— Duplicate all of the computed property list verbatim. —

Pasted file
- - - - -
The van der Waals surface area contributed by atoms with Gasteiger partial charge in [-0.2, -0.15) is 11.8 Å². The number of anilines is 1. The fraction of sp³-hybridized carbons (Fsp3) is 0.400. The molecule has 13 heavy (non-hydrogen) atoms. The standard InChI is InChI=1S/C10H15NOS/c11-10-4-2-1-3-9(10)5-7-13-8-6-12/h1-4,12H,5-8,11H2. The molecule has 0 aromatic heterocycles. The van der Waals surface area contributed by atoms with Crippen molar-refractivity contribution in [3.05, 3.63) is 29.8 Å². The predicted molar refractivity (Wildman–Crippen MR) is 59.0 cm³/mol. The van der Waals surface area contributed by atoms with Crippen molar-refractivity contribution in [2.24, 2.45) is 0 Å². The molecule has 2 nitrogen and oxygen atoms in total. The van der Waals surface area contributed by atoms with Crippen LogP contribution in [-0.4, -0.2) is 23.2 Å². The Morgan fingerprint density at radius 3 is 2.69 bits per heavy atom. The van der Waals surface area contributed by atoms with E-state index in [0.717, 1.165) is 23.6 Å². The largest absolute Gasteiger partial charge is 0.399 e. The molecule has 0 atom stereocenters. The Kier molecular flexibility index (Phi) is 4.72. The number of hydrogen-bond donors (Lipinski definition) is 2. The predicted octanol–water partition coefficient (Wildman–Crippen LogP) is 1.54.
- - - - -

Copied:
The van der Waals surface area contributed by atoms with Gasteiger partial charge in [-0.2, -0.15) is 11.8 Å². The number of anilines is 1. The fraction of sp³-hybridized carbons (Fsp3) is 0.400. The molecule has 13 heavy (non-hydrogen) atoms. The standard InChI is InChI=1S/C10H15NOS/c11-10-4-2-1-3-9(10)5-7-13-8-6-12/h1-4,12H,5-8,11H2. The molecule has 0 aromatic heterocycles. The van der Waals surface area contributed by atoms with Crippen molar-refractivity contribution in [3.05, 3.63) is 29.8 Å². The predicted molar refractivity (Wildman–Crippen MR) is 59.0 cm³/mol. The van der Waals surface area contributed by atoms with Crippen molar-refractivity contribution in [2.24, 2.45) is 0 Å². The molecule has 2 nitrogen and oxygen atoms in total. The van der Waals surface area contributed by atoms with Crippen LogP contribution in [-0.4, -0.2) is 23.2 Å². The Morgan fingerprint density at radius 3 is 2.69 bits per heavy atom. The van der Waals surface area contributed by atoms with E-state index in [0.717, 1.165) is 23.6 Å². The largest absolute Gasteiger partial charge is 0.399 e. The molecule has 0 atom stereocenters. The Kier molecular flexibility index (Phi) is 4.72. The number of hydrogen-bond donors (Lipinski definition) is 2. The predicted octanol–water partition coefficient (Wildman–Crippen LogP) is 1.54.